Digidog is having a ruff time.
The NYPD’s 70-pound robotic dog, already criticised as a creepy-looking surveillance tool, was acquired without properly notifying the city, according to Comptroller Scott Stringer.
The police department, which Stringer said previously wouldn’t provide details about Digidog, denied that the robot is used for surveillance. But the agency also claims the leasing didn’t break any rules, because it was not required to report the purchase of top secret investigative tools at the time. Leasing Digidog was classified as confidential because it can be used at scenes involving terrorist bombers, the NYPD said.
Stringer was not satisfied with the explanation.
“The NYPD needs to get its story straight,” said Stringer spokeswoman Hazel Crampton-Hays. “We’ve been trying to get to the bottom of this purchase for weeks and the NYPD failed to disclose the details.”
Last August, Stringer terminated a memorandum of understanding that allowed police to keep its spending on surveillance technology secret.
The move followed the passage of the Public Oversight of Surveillance Technology Act, requiring the nation’s largest police department to make each of its surveillance tools public and explain how it protects any information collected.
Digidog has cameras and lights affixed to it and a two-way communications system that allows the cop remotely using it to assess situations and keep other officers out of harm’s way.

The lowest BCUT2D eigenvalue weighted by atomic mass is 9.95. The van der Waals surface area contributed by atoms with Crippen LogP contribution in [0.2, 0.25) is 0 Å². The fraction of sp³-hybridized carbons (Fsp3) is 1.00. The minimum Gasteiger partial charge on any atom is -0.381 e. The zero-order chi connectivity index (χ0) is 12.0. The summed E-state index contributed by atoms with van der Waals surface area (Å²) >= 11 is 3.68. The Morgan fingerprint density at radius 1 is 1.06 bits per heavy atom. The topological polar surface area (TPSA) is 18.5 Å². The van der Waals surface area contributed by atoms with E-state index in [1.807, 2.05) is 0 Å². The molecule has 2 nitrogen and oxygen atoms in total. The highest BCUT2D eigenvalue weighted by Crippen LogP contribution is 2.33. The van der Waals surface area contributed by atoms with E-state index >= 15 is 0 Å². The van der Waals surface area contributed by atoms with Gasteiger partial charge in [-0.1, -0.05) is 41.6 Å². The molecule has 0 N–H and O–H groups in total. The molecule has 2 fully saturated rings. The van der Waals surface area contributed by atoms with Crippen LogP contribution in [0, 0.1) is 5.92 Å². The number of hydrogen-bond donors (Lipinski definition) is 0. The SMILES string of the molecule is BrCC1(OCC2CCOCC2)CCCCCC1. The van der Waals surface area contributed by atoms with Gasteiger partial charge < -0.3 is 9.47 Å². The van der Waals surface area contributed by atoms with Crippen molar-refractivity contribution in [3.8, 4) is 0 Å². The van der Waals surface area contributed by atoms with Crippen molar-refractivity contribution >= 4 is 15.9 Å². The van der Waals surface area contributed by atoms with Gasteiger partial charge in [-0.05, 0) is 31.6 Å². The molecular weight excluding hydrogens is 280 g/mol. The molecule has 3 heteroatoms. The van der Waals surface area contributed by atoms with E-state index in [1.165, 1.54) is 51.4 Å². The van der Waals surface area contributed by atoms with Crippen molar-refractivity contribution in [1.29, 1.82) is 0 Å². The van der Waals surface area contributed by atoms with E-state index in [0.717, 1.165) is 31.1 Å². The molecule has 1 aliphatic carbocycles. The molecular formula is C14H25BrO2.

But when video of Digidog in action went viral recently, critics derided it as a four-legged drone that raises concerns about privacy and bias.
And when Stringer’s office asked about the mechanical dog police said it was obtained as a “lease or small purchase”.
Police won’t say how much it’s spending to lease Digidog – it has a base purchase price of about US$74,000 (RM305,065) – and when asked about the robot last week, Police Commissioner Dermot Shea refused to answer any questions.
“I think we have better things to worry about,” he said.
But in a Thursday letter from Deputy Comptroller Lisa Flores to Kristine Ryan, the NYPD’s deputy commissioner for Management and Budget, police were accused of doing an end around the city’s procurement procedures.
The lease is not listed in the city’s computerised financial management system – and the contract with the vendor was not registered with the Comptroller’s office, as required. That, Flores wrote, “leads me to believe the procurement was made in violation of applicable city laws and statutes”.
“This raises serious concerns for my office about the oversight and transparency associated with this purchase,” the letter said, “and potentially other NYPD purchases as well.”
Police have now been asked to provide detailed information about how they leased Digidog and if they have spent any other money since the POST Act took effect.
“The NYPD needs to follow the rules, just like any other city agency,” Stringer said. “I’m demanding answers about this robot dog and any other unauthorised NYPD purchases because New Yorkers deserve transparency, accountability, and oversight in public safety.”
But police said it leased Digidog before the memorandum of understanding expired, and “because the robot is being tested for use in hostage, terrorism bomb and hazmat situations it was properly classified as a confidential expenditure.” – New York Daily News/Tribune News Service